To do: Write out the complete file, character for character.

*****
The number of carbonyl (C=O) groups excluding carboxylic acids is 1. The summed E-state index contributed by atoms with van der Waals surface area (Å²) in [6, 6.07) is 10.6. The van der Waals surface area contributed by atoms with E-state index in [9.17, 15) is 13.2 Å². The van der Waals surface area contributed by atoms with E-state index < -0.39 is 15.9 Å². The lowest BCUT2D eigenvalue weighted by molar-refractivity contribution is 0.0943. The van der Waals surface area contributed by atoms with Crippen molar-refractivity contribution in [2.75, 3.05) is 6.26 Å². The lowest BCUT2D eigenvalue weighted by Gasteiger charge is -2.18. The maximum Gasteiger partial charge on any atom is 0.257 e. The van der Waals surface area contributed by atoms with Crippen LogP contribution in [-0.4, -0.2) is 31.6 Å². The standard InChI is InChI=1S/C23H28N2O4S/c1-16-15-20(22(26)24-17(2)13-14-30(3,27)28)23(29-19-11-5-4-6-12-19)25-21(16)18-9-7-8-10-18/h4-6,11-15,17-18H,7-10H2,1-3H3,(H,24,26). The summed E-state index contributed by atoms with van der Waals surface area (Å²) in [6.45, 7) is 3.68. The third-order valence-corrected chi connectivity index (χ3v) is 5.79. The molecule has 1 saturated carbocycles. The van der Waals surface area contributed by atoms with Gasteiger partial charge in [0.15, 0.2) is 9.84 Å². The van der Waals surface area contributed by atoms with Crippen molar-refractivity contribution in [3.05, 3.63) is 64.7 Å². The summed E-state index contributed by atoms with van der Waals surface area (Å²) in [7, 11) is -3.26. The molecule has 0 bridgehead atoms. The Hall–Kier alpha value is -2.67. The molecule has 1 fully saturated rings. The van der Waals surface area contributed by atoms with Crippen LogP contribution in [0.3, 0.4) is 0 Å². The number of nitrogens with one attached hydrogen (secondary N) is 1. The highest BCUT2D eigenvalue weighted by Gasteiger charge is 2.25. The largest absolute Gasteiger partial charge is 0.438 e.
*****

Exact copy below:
The number of carbonyl (C=O) groups excluding carboxylic acids is 1. The summed E-state index contributed by atoms with van der Waals surface area (Å²) in [6, 6.07) is 10.6. The van der Waals surface area contributed by atoms with E-state index in [9.17, 15) is 13.2 Å². The van der Waals surface area contributed by atoms with E-state index < -0.39 is 15.9 Å². The lowest BCUT2D eigenvalue weighted by molar-refractivity contribution is 0.0943. The van der Waals surface area contributed by atoms with Crippen molar-refractivity contribution in [2.75, 3.05) is 6.26 Å². The lowest BCUT2D eigenvalue weighted by Gasteiger charge is -2.18. The maximum Gasteiger partial charge on any atom is 0.257 e. The van der Waals surface area contributed by atoms with Crippen LogP contribution in [-0.4, -0.2) is 31.6 Å². The standard InChI is InChI=1S/C23H28N2O4S/c1-16-15-20(22(26)24-17(2)13-14-30(3,27)28)23(29-19-11-5-4-6-12-19)25-21(16)18-9-7-8-10-18/h4-6,11-15,17-18H,7-10H2,1-3H3,(H,24,26). The summed E-state index contributed by atoms with van der Waals surface area (Å²) in [6.45, 7) is 3.68. The third-order valence-corrected chi connectivity index (χ3v) is 5.79. The molecule has 1 saturated carbocycles. The van der Waals surface area contributed by atoms with Gasteiger partial charge in [0.15, 0.2) is 9.84 Å². The van der Waals surface area contributed by atoms with Crippen molar-refractivity contribution in [3.05, 3.63) is 64.7 Å². The summed E-state index contributed by atoms with van der Waals surface area (Å²) in [7, 11) is -3.26. The molecule has 0 bridgehead atoms. The Hall–Kier alpha value is -2.67. The molecule has 1 fully saturated rings. The van der Waals surface area contributed by atoms with Crippen LogP contribution in [0.3, 0.4) is 0 Å². The number of nitrogens with one attached hydrogen (secondary N) is 1. The highest BCUT2D eigenvalue weighted by Gasteiger charge is 2.25. The largest absolute Gasteiger partial charge is 0.438 e.